Houston Grand Opera’s second production of its 2007-08 season was its first mounting of Donizetti’s “La Fille du Regiment” since Beverly Sills performed Marie in 1973. Much has changed in the ensuing 34 years. Ironically, both Sills and Luciano Pavarotti, the greatest Tonio of the 20th century – probably, the greatest of all time – passed on, respectively near the beginning and the end of 2007’s summer. And the Marie who is most associated with Pavarotti’s Tonio, Joan Sutherland, retired from opera at a point midway between Sills’ Houston Marie and the current Houston production of “Fille”.
Sills, Pavarotti and Sutherland each contributed to the Donizetti revival of the last four and a third decades of the 20th century, and were all extraordinarily important in the contemporary performance history of Donizetti’s great French-language comic opera. There well could be great commercial recordings of “Fille” in the future, but none will supplant Decca’s Sutherland-Pavarotti recording, so enriched by Richard Bonynge’s conducting and musical scholarship.
That said, should we assume that all the epochs of great performances of this work are behind us, and what we have now is a pale shadow of what went before? As a witness to a reasonably large sample of live operatic performances by Sills (including the role of Marie), Pavarotti, Sutherland and Bonynge (no live performance of “Fille”, regrettably, for the latter three), I can testify that there are contemporary performances that rise to (and, perhaps, occasionally exceed) the standards these incomparable artists set.
One such performance was the opening night of Houston’s “Fille”. Several artists can be said to have had personal triumphs that night, all of which unquestionably helped advance careers already on a rapid rise. I spent a few moments trying to decide whom to mention first, and decided it should be Ewa Podles. The remarkable Polish singer not only can lay claim to the seemingly extinct vocal category of true contralto, but, in addition, is a consummate operatic artist, an accomplished actor in opera’s serious roles, and a superb commedienne as well.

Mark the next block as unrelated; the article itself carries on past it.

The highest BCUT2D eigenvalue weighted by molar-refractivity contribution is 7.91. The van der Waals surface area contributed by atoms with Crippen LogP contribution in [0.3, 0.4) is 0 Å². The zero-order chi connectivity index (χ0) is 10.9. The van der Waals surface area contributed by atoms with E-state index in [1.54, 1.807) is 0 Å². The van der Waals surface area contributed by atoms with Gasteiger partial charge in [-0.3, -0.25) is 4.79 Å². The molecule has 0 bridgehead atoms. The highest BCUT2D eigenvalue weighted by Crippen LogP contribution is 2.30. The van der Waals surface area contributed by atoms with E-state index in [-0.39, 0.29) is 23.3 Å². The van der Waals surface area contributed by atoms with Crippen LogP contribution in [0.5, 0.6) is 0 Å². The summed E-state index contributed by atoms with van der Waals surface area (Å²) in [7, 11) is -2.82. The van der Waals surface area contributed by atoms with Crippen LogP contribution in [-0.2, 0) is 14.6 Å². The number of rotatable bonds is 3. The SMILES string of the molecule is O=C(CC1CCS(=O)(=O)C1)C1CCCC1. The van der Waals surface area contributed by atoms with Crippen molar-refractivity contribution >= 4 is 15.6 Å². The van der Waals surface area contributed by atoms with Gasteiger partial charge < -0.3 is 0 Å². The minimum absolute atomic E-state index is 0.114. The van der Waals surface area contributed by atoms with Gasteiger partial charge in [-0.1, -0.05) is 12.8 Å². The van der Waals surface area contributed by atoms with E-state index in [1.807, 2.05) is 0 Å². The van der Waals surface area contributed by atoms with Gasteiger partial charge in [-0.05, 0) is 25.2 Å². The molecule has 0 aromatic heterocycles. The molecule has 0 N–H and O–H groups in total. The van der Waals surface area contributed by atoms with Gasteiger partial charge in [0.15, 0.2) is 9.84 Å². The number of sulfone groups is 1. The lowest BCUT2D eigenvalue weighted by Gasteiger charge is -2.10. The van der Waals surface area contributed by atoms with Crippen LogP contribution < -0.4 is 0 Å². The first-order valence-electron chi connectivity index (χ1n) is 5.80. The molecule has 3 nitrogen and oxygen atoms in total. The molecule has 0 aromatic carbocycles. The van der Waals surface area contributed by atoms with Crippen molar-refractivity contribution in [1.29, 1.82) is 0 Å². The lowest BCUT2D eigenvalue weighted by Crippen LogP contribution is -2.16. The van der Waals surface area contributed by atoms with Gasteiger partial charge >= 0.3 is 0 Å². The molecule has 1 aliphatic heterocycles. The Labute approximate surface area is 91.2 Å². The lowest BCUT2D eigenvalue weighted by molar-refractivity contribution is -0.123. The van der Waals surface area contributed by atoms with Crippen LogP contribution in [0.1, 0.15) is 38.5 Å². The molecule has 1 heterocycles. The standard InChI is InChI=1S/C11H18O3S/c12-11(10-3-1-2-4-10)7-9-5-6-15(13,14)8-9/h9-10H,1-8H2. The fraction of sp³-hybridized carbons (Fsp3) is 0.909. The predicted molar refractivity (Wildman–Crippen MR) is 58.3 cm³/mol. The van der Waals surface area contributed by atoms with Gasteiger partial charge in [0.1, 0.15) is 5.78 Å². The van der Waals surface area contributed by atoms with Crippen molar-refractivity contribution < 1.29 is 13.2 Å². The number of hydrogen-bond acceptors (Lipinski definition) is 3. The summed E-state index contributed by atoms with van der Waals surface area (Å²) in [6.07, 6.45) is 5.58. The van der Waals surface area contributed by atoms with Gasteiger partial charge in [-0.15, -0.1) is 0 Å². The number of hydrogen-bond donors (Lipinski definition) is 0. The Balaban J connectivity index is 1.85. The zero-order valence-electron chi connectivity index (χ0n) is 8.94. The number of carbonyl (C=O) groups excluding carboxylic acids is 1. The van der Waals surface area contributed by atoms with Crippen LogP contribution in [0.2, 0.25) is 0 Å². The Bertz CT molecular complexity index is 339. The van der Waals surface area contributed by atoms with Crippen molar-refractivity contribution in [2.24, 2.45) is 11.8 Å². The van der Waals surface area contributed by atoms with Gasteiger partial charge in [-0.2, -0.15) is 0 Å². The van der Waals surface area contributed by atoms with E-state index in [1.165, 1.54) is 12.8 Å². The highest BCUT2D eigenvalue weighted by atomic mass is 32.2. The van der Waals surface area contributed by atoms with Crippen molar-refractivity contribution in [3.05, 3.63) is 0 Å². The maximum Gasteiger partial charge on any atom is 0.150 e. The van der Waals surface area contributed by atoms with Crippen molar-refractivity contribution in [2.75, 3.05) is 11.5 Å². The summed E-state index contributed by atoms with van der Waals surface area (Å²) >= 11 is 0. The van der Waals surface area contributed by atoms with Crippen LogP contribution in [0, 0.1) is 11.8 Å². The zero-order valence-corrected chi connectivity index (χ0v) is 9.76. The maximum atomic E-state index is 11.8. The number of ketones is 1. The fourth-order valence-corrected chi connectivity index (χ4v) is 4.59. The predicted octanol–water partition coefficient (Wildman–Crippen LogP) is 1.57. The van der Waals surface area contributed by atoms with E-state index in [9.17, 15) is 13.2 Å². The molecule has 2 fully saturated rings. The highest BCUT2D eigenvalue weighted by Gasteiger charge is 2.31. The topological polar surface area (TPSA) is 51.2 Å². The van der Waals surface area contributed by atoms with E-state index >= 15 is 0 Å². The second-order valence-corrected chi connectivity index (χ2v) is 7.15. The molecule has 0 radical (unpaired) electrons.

[Below: Tonio (Barry Banks) performs the showstopper, Ah Mes Amis!; edited image, based on Andrew Cloud photograph, courtesy of Houston Grand Opera.]
The Tonio, English leggiero tenor Barry Banks, does not sound like Pavarotti did when he performed this and other Donizetti roles in the 1960s. Banks has a much lighter voice, yet his instrument effortlessly handles the pyrotechnics of the cascade of memorable songs we lump under the title of “Ah! mes amis” (including the string of high C’s in “Pour mon ame”) and the intensely lyrical legato of “Pour me rapprocher de Marie”.
Banks is sharing the role of Tonio next Spring at the Met with tenor Juan Diego Florez, already a matinee idol, who seems on his way to superstar status. Having heard both of them in recent months, it seems to me that a Met subscriber need not fret about having one, rather than the other, on their performance night.
An important part of Laura Claycomb’s operatic training took place at the San Francisco Opera where I am a subscriber. Thus, I had seen her in several smaller roles before her successful appearance as Zerbinetta in the 2003 San Francisco Opera producton of Richard Strauss’ “Ariadne auf Naxos”. Claycomb was invited by the Houston Opera to write a tribute to Sills for their opera program. She described Sills’ voice as “silvery with an agility that boggles the mind, with high notes that spun, shimmered and hovered over you”.
Indeed, all of these traits were often present in Sills’ performances, but it is one of the tragedies of the past few decades that Sills did not achieve her deserved fame until she was in her early 40s. Opera impresarios in the 1950s were not impressed with sopranos without long European performance resumes, and gave little slack to a married American singer raising two special needs children. Therefore, by the time most of us began to hear Sills’ spinning, shimmering and hovering high notes regularly, she was having increasing difficulty producing them consistently in every performance.
If we count her “discovery” in New York City Opera’s 1966 production of Haendel’s “Julius Caesar” as the beginning of the career as international star, then she had only 14 performance years as a “famous” singer before her farewell in San Diego Opera’s production of Johann Strauss’ “Die Fledermaus” in 1980. By the time of her retirement, her legato proved very difficult for her to sustain. In a coloratura piece, such as Rosina in Rossini’s “Barbiere di Siviglia” as late as 1978, you could hear Sills’ greatness, but by the late 1970s it was clear her great years were behind her.